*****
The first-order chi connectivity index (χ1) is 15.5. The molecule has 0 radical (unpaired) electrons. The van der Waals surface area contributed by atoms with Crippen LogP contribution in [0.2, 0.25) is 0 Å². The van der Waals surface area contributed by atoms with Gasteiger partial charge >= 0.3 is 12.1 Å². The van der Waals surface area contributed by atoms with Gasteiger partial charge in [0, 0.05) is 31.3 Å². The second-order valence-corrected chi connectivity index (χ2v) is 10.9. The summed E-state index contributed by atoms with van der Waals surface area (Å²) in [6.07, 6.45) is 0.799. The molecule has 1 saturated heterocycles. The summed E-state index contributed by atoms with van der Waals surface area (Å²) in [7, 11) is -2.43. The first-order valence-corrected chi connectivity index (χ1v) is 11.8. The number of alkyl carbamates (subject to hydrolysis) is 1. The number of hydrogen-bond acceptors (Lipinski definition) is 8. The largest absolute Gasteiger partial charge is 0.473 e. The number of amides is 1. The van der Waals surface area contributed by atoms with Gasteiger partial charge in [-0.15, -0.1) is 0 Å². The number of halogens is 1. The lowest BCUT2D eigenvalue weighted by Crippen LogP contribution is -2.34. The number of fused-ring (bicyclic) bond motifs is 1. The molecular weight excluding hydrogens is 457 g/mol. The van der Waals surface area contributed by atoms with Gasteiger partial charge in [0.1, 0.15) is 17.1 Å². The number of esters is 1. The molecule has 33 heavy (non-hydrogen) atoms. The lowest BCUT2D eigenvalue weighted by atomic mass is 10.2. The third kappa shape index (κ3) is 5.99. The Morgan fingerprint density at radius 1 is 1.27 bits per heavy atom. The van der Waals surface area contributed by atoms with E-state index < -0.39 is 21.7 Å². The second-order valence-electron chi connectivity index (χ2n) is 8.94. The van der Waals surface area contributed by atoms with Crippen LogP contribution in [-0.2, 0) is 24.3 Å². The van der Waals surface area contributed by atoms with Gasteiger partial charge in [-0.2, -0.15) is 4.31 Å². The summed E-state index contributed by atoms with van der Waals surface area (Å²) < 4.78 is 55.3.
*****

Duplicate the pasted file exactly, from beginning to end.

The first-order chi connectivity index (χ1) is 15.5. The molecule has 0 radical (unpaired) electrons. The van der Waals surface area contributed by atoms with Crippen LogP contribution in [0.2, 0.25) is 0 Å². The van der Waals surface area contributed by atoms with Gasteiger partial charge >= 0.3 is 12.1 Å². The van der Waals surface area contributed by atoms with Gasteiger partial charge in [0, 0.05) is 31.3 Å². The second-order valence-corrected chi connectivity index (χ2v) is 10.9. The summed E-state index contributed by atoms with van der Waals surface area (Å²) in [6.07, 6.45) is 0.799. The molecule has 1 saturated heterocycles. The summed E-state index contributed by atoms with van der Waals surface area (Å²) in [7, 11) is -2.43. The first-order valence-corrected chi connectivity index (χ1v) is 11.8. The number of alkyl carbamates (subject to hydrolysis) is 1. The number of hydrogen-bond acceptors (Lipinski definition) is 8. The largest absolute Gasteiger partial charge is 0.473 e. The number of amides is 1. The van der Waals surface area contributed by atoms with Gasteiger partial charge in [-0.15, -0.1) is 0 Å². The number of halogens is 1. The lowest BCUT2D eigenvalue weighted by Crippen LogP contribution is -2.34. The number of fused-ring (bicyclic) bond motifs is 1. The molecular weight excluding hydrogens is 457 g/mol. The van der Waals surface area contributed by atoms with Gasteiger partial charge in [0.1, 0.15) is 17.1 Å². The number of esters is 1. The molecule has 33 heavy (non-hydrogen) atoms. The lowest BCUT2D eigenvalue weighted by atomic mass is 10.2. The third kappa shape index (κ3) is 5.99. The Morgan fingerprint density at radius 1 is 1.27 bits per heavy atom. The van der Waals surface area contributed by atoms with E-state index < -0.39 is 21.7 Å². The second-order valence-electron chi connectivity index (χ2n) is 8.94. The van der Waals surface area contributed by atoms with Crippen LogP contribution in [-0.2, 0) is 24.3 Å². The van der Waals surface area contributed by atoms with Gasteiger partial charge in [-0.2, -0.15) is 4.31 Å². The summed E-state index contributed by atoms with van der Waals surface area (Å²) < 4.78 is 55.3.